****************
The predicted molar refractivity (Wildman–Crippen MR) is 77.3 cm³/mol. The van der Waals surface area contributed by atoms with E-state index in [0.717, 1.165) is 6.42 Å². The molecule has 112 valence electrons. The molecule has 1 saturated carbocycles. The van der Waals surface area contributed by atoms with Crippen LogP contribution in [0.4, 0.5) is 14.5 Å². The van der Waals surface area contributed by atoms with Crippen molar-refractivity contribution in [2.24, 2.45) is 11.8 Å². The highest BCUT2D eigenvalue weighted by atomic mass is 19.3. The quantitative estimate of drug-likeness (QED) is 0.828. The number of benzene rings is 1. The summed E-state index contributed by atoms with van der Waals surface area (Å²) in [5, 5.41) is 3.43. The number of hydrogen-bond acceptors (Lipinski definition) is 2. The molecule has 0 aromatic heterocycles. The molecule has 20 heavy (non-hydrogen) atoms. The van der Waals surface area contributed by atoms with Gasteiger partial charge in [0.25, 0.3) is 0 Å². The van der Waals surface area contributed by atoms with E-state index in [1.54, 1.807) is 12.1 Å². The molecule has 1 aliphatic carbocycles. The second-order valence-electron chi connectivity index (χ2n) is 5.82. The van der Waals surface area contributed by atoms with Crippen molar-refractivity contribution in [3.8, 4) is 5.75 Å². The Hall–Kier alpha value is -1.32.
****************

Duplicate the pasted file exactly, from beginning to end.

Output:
The predicted molar refractivity (Wildman–Crippen MR) is 77.3 cm³/mol. The van der Waals surface area contributed by atoms with E-state index in [0.717, 1.165) is 6.42 Å². The molecule has 112 valence electrons. The molecule has 1 saturated carbocycles. The van der Waals surface area contributed by atoms with Crippen LogP contribution in [0.4, 0.5) is 14.5 Å². The van der Waals surface area contributed by atoms with Crippen molar-refractivity contribution in [2.24, 2.45) is 11.8 Å². The highest BCUT2D eigenvalue weighted by atomic mass is 19.3. The quantitative estimate of drug-likeness (QED) is 0.828. The number of benzene rings is 1. The summed E-state index contributed by atoms with van der Waals surface area (Å²) in [5, 5.41) is 3.43. The number of hydrogen-bond acceptors (Lipinski definition) is 2. The molecule has 0 aromatic heterocycles. The molecule has 20 heavy (non-hydrogen) atoms. The van der Waals surface area contributed by atoms with Gasteiger partial charge in [0.25, 0.3) is 0 Å². The van der Waals surface area contributed by atoms with E-state index in [1.54, 1.807) is 12.1 Å². The molecule has 1 aliphatic carbocycles. The second-order valence-electron chi connectivity index (χ2n) is 5.82. The van der Waals surface area contributed by atoms with Crippen molar-refractivity contribution in [3.8, 4) is 5.75 Å². The Hall–Kier alpha value is -1.32.